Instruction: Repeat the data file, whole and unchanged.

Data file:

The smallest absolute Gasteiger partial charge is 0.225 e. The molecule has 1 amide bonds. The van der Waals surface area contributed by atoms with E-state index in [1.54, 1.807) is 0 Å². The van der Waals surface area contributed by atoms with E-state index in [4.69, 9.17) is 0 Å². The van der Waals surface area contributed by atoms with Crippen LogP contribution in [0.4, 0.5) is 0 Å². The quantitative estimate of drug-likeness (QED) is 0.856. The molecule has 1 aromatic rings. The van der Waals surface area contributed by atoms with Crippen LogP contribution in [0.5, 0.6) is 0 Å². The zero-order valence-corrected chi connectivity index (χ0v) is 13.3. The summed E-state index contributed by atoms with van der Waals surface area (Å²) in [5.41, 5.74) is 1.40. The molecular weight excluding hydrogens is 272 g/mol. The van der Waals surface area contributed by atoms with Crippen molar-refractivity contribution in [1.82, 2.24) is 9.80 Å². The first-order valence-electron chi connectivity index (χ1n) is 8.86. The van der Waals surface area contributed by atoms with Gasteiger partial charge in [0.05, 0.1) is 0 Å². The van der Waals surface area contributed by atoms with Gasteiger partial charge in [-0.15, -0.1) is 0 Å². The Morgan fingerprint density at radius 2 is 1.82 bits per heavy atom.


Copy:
The smallest absolute Gasteiger partial charge is 0.225 e. The molecule has 1 amide bonds. The van der Waals surface area contributed by atoms with E-state index in [1.54, 1.807) is 0 Å². The van der Waals surface area contributed by atoms with E-state index in [4.69, 9.17) is 0 Å². The van der Waals surface area contributed by atoms with Crippen LogP contribution in [0.4, 0.5) is 0 Å². The quantitative estimate of drug-likeness (QED) is 0.856. The molecule has 1 aromatic rings. The van der Waals surface area contributed by atoms with Crippen LogP contribution in [0.5, 0.6) is 0 Å². The zero-order valence-corrected chi connectivity index (χ0v) is 13.3. The summed E-state index contributed by atoms with van der Waals surface area (Å²) in [5.41, 5.74) is 1.40. The molecular weight excluding hydrogens is 272 g/mol. The van der Waals surface area contributed by atoms with Crippen molar-refractivity contribution in [1.82, 2.24) is 9.80 Å². The first-order valence-electron chi connectivity index (χ1n) is 8.86. The van der Waals surface area contributed by atoms with Gasteiger partial charge in [0.05, 0.1) is 0 Å². The van der Waals surface area contributed by atoms with Gasteiger partial charge in [-0.15, -0.1) is 0 Å². The Morgan fingerprint density at radius 2 is 1.82 bits per heavy atom.